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Mama was the sweetest on Valentine's Day; Gifts: Mother was never more enthusiastic about a holiday than on Feb. 14.


MY POSTAL deliverers have been busy this week, depositing a succession of Valentine's Day cards at my home. I don't have to open the envelopes to know the identity of each sender. I can tell by the handwriting which of my siblings has remembered their older brother with a card.

If I had to say why my family gets into the Feb. 14 spirit with so much enthusiasm, it would be that the day was one of my mother's favorite holidays. There were many years when she mailed far more red-heart cards than Christmas greetings.

The observance of the V-day nearly coincided with another happy event, my father's birthday, which falls today and will be celebrated in proper fashion with a roomful of happy Kellys.

I've often wondered why my mother got so worked up about Feb. 14 and came up with a couple of answers. She possessed the knack for remembering people and their little tastes, recollections that were quietly sentimental and salted with a good dose of hearty humor. Her notes and letters are still a joy to read and read again. I often think of all the Valentine cards she mailed to the pet cats of the presumed lonely spinsters in the neighborhood.

Mama bought heavily -- and economically -- for the Valentine's celebration. She wore down a lot of shoe leather in the process. Her philosophy was that you didn't need to get a dozen American Beauty roses delivered by a fancy florist to have a successful Feb. 14. What counted was the remembrance -- the act of doing something to remind a sweetheart or child, mother-in-law, friend, cloistered nun, companion or lonely neighbor of your thoughts and affection.

So, in search of Valentine's reminders, my mother and many or all of her six children, with the occasional grandmother and great aunt, fanned out within the shopping districts of old Baltimore early in February.

My mother was a born shopper. She would turn to anything to escape the routine of keeping a house and the prison of its four walls. One of the urban treks would typically begin on the southbound No. 8 Greenmount Avenue streetcar, which we boarded at 29th Street. We'd be getting impatient by the time the car stopped at North Avenue (ever a lingering red light), which Mom handled by launching into an animated oration about Green Mount Cemetery and how John Wilkes Booth was secretly buried there.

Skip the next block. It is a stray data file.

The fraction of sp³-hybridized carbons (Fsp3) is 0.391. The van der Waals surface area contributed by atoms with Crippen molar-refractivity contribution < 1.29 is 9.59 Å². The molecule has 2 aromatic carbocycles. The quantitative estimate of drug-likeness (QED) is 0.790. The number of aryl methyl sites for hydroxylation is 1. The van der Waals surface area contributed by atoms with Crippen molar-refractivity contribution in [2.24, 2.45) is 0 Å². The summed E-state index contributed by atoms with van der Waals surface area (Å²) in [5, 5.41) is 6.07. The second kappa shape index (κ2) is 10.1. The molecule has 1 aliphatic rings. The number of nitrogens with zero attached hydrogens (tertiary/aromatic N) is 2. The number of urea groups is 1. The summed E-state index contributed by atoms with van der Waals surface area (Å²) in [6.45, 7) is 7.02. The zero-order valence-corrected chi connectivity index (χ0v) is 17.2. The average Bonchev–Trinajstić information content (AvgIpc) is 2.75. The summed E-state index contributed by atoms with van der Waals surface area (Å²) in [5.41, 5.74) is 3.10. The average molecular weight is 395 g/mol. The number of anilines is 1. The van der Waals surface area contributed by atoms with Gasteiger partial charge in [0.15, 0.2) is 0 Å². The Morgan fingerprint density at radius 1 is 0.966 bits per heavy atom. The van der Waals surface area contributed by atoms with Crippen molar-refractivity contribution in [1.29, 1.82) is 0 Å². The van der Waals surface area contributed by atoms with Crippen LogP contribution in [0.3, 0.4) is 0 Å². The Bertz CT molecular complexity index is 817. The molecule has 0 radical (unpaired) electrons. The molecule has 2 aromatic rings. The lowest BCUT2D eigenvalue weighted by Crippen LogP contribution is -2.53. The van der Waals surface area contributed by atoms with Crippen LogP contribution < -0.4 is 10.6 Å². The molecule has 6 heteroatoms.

Then she'd pull the buzzer at Forrest Street and we'd be off to the Belair Market, where an elderly Greek candymaker had an inventory of milk chocolate hearts lined up atop a marble and glass counter. I got the impression he made these in some East Baltimore basement.

His prices were right. So was the atmosphere. The Valentine season overlapped with muskrat-trapping time. You stepped past the muskrat displays (never a sight for the fainthearted) as you left the place.

Downtown Baltimore had a host of other confectioners a long walk up the Alpine-like Saratoga Street hill. These sweet-makers' wares had tastes as individual as the handwriting on a Valentine card. My grandmother and her sister preferred the rather pricey selections (delicious almond paste) from Maron's, the fancy place on Lexington Street, where the candy came hand-packed in shocking pink boxes.

My grandfather, Pop Monaghan, and his son, my Uncle Jack, liked 60 cents worth of molasses taffy from Ortmuller's stall (later Konstant's) in Lexington Market. No fancy box -- only a brown paper bag. Family friend Mary Boniface liked light milk chocolate bon bons from Rheb's, also in the market and, to this day, mobbed pre-Feb. 14.

There were other candy makers too. I recall Martha Washington (downtown and Greenmount Avenue), with its lace curtains, banjo clock and portrait of the first First Lady. There was Sordillo, on Light Street, near the harbor, in the same block where my great-grandfather lived.

Another South Baltimore chocolate landmark was Harger's, which operated out of an old brick Fort Avenue factory. You could buy it there or from the candy section of Hutzler's, the much-lamented departed department store. Other Baltimore makers are still in business -- Glauber's and Wockenfuss.

There was one last custom Mama observed when she delivered her gifts. On the night of the 13th, she roamed around the front steps and porches of Charles Village -- or wherever. She dropped off her cards, gifts or candy -- rang the bell -- then bolted. There was nothing like the unexpected element -- the surprise -- to accompany a Valentine thought.

Pub Date: 2/13/99

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